At the end of the year districts are asked if they'd like to contribute money towards an Eisenhower fund where the money is pooled together for the following school year. When the new year starts up, these districts meet to discuss possible options to maximize these funds- called Eisenhower Funds. This year the participating schools decided on sending teachers to learn and receive either Hummingbird, littleBits kits or to learn about Project Based Learning. The photos above are from the littleBits training held at the Barn Teaching and Learning Center in Olean on Leap Day (February 29th) and were tweeted out using the hashtag #myCABOCES.
The reason for the importance of these days was to explore more about the “Maker Movement” where people look to ‘make’ something to help fix a problem, help others or just because they want to make something! The importance of Hummingbirds and littleBits in that process is because they offer students a chance to easily ‘make’ or build their own ideas. After exploring different projects like creating a doorknob, a flashlight and a bubble maker, these teachers looked at finding ways to incorporate littleBits into their classrooms and spaces they have back in their district. As with the Hummingbird training in January, all of the teachers left with creative ideas for their students. We at CABOCES Professional Development can’t wait to see and hear all the neat products that the students create.
By Mark Carls, CA BOCES
On November 18, 2015 I was one of the first people to witness Kaylyn not having to write her name on a piece of schoolwork using her teeth. This day brought goose bumps to all the educators who were in the room. This piece of software was a game changer for Kaylyn. She was now able to do more work [lg2] independently. If you think about it, that’s really what we want from all of our students. We want them to grow up and be lifelong learners, contributing members to society and independent.
A special thank you goes out to Marcie Richmond, Olean’s Special Education Director, Amy Buckner, Kaylyn’s Support Aide and all of Olean’s Tech Department.
Kaylyn is a special girl and not because she can’t use her arms and legs. She is special because of her resilience, her stick-to-itiveness, and her ability to persevere. Kaylan is just like every other girl and that’s the way it should be. If she wants to dot her “I’s” with a heart or pass a note to another student in class when she should be paying attention, we as educators should do everything in our power to make that happen. I’m so glad to have met Kaylyn and extremely thrilled to call her my friend.
By: Rick Weinberg, CABOCES Professional Development
After school on Thursday afternoons, Pioneer Middle School LMC is the place to be. It is here that anywhere from 20-25 students in grades 5-8 gather for Maker Club under the guidance of librarian Maria Muhlbauer and teacher Gio LoBianco. The idea for a library makerspace is one that had been brewing for a couple years, and in November of this school year, Ms. Muhlbauer and Mr. LoBianco officially began recreating a section of the library into Pioneer’s own makerspace.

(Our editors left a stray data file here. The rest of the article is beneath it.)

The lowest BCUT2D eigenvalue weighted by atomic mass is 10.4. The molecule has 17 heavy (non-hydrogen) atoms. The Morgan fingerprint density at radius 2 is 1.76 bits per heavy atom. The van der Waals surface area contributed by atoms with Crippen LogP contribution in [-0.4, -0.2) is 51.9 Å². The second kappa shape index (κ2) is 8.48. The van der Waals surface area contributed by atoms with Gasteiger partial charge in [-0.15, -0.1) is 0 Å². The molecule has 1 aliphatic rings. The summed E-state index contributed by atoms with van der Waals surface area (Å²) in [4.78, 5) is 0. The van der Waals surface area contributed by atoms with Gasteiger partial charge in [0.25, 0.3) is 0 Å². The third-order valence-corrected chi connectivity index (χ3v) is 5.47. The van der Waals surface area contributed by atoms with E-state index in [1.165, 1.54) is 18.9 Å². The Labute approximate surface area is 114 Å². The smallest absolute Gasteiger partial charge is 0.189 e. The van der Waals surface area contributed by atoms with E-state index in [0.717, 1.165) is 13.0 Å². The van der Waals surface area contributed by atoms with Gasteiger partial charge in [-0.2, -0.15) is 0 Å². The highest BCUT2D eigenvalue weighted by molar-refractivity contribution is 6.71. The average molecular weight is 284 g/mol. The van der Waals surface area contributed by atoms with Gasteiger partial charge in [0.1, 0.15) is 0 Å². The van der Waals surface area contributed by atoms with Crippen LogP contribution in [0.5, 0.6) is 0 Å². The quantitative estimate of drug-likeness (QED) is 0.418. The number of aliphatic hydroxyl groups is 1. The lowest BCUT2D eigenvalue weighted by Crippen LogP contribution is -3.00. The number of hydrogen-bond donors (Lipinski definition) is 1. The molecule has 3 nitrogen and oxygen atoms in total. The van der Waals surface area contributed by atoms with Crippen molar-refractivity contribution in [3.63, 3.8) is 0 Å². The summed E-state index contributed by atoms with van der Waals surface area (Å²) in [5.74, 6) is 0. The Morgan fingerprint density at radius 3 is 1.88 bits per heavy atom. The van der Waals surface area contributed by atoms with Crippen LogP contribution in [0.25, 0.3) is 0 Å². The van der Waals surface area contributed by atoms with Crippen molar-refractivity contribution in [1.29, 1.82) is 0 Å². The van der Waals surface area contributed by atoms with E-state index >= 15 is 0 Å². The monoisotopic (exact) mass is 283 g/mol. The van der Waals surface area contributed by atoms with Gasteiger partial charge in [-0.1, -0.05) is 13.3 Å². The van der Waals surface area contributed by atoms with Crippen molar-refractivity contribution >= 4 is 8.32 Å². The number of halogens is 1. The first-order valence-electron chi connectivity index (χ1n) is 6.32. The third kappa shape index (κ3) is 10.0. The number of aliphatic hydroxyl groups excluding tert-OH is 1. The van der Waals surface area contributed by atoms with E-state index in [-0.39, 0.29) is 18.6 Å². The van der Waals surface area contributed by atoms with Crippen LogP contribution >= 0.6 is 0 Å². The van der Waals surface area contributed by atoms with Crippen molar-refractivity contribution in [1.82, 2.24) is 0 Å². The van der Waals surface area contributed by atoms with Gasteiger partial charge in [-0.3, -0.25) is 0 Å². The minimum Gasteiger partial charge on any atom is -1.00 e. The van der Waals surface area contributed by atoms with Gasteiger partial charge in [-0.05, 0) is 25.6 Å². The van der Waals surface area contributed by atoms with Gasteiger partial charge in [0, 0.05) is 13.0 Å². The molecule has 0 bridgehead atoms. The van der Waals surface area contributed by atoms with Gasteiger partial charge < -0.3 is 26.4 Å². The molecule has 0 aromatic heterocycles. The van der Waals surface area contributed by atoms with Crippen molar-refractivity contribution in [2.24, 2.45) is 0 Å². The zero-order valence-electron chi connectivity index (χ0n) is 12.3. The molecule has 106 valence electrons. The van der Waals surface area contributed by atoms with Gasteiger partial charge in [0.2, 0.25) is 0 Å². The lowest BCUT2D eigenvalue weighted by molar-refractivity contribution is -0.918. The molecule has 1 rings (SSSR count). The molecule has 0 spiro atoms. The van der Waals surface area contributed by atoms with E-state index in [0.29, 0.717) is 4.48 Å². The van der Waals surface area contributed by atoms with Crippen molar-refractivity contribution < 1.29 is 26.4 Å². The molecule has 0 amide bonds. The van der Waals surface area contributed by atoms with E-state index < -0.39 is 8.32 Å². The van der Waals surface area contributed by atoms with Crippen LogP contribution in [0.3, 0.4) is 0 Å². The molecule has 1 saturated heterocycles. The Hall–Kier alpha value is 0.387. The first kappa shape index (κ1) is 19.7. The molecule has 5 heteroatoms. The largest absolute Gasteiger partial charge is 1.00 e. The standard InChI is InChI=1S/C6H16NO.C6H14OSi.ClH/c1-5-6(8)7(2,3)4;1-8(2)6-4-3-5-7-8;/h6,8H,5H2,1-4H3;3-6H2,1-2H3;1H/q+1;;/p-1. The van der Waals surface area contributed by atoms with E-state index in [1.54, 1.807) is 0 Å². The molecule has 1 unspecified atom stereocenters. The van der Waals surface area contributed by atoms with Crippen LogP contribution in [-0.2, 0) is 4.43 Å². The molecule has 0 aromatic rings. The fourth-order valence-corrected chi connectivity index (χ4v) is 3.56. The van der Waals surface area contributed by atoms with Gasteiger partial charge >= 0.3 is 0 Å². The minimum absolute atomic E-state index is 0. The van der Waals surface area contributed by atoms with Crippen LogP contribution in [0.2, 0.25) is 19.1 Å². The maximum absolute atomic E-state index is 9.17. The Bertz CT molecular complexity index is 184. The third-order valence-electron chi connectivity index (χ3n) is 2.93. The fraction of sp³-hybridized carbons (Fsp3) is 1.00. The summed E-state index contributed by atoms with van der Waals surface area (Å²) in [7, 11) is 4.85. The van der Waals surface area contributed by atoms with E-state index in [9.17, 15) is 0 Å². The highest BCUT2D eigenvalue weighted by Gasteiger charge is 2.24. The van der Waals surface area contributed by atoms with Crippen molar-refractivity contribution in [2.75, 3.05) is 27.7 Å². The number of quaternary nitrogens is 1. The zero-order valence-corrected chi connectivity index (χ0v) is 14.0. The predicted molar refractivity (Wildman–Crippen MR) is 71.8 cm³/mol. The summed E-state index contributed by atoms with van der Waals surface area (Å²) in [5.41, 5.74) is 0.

The concept of a makerspace is really quite simple: designate an area where students can gather to create, invent, learn, and teach others about something they are good at doing. This idea complements the STEM (science, technology, engineering, and math) initiatives currently underway at Pioneer, and the space allows students to work with computer programming, robotics, crafts, drawing, origami, etc. According to the Middle School Library blog, accessible at pioneermiddlelibrary.blogspot.com, the space is stocked with a wide variety of materials, including Raspberry Pi programming kids, solar robotic kits, mousebots, spinbots, squishy circuits, Makey Makey kits. District employees and community members generously donated craft supplies such as duct tape, origami paper, Legos, and more to help get the Maker Club up and running this year.
Maker Club officially kicked off with its first meeting on January 8 with 18 students attending. After an introduction to the concept and goals of Maker Club and talk of acceptable and unacceptable activities during the meeting times, students got busy creating with Legos, crafting with duct tape, weaving with plastic bands, and coding with programs such as Scratch. More recently, students have been participating in a “Robot Finch Loan Program” through BirdBrain Technologies, where students learn how to program the finches.
Looking ahead to next year, Ms. Muhlbauer, Mr. LoBianco, and teacher Ms. Brenda McKenzie applied for and were awarded a grant worth approximately $2,600 from National Grid to further support STEM initiatives at schools within the Cattaraugus Allegany BOCES region. Grant money will fund the purchase of Dash & Dot robotics kits and iPads for programming them. The app will allow students to sharpen their creative and critical thinking skills while using concepts and information learned in class to help them find solutions to complex problems.
New students are always welcome at Maker Club and can attend one, many, or all meetings. This is a great opportunity for students to explore activities that are of interest to them, all while learning lifelong skills and maybe – just maybe – sparking an interest that will lead them to a fulfilling career someday!
By: Amy Windus, CA BOCES and Pioneer Central School
Q: What do you get when you combine one Makey Makey kit, an innovative media specialist, and a dynamic music teacher with a 6th grade class?
A: Sweet, sweet music!
Karen Cawley, media specialist for Bolivar-Richburg was awarded a grant earlier this year from the CA Teacher Center. Included in the grant were ten Makey Makey kits. Along with attending CA BOCES Educating STEM series, Cawley had an idea. What if we brought in a non-traditional class to collaborate? This is when she decided to approach Jen Berg, Music teacher for Bolivar-Richburg, in using the Makey Makey kits. Together they wrote a unit that was STEAM based.